Causes of Mycosis Fungoides

Mycosis Fungoides is a type of non-Hodgkin's lymphoma.

More specifically, it is a type of cutaneous T-cell lymphoma. In fact, it is the most commonly diagnosed form of CTCL. While it has a number of minor variations, Mycosis Fungoides is generally treated with topical medications, although in some cases systemic therapies (such as chemotherapy) may be used.

The most serious form of Mycosis Fungoides is known as Sezary Syndrome, which tends to involve large areas of the skin, lymph node involvement and migration of cancerous T-cells into the bloodstream. This form of CTCL does not have as good a prognosis as Mycosis Fungoides.

In general, Mycosis Fungoides is an indolent lymphoma, meaning that it grows very slowly. Tumors typically don't immediately make people think they're looking at tumors; they tend to look more like rashes, and they might inspire a bit of scratching because they itch. The general symptoms are often mistaken for the common skin disorder eczema.

In order to diagnose Mycosis Fungoides, a biopsy of the diseased tissue is required. Prognosis, which in the case of this disease is generally very good, is also stage-dependent. The earlier the stage, the better the prognosis.

In general, because this disease is indolent, it is considered very, very hard to cure. Most treatment modalities are designed to provide palliation, or symptom relief, and improve their quality of life. Nonetheless, most people with this cancer can expect to live long and fulfilling lives.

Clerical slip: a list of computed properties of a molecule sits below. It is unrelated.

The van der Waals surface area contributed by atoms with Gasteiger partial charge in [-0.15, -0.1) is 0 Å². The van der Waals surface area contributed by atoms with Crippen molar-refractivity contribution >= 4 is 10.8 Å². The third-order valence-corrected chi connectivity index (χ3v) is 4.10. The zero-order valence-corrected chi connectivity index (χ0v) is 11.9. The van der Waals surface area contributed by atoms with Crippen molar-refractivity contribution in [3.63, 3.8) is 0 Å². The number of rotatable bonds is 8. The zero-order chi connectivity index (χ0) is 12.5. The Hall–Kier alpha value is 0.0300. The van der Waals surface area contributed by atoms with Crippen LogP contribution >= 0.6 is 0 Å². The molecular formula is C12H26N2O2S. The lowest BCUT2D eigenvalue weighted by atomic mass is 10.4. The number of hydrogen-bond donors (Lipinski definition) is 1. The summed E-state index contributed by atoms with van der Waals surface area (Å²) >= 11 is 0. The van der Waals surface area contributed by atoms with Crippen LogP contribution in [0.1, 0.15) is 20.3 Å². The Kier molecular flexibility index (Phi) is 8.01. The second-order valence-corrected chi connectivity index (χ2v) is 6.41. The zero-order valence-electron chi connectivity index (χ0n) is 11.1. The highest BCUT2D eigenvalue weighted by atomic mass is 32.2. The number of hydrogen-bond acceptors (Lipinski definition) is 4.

Causes of Mycosis Fungoides

Unfortunately, nobody knows what causes Mycosis Fungoides. However, there are several theories that have been put forth.

One possible cause may be found in certain variants of HLA class II genes. These genes help the body's immune system distinguish proteins made by the body and those made by viruses or bacteria. It has been suggested that variations of these genes could affect one's risk of developing Mycosis Fungoides.

Other potential factors include viral or bacterial infections as well as environmental exposures, although little evidence currently exists to support these potential risks.

The most likely explanation for developing Mycosis Fungoides is the same explanation for developing most any cancer, and that is a chromosomal abnormality, something that happens during the lifetime of an individual in the DNA of their cells and can lead to uncontrolled cell growth – which is the hallmark of cancer.

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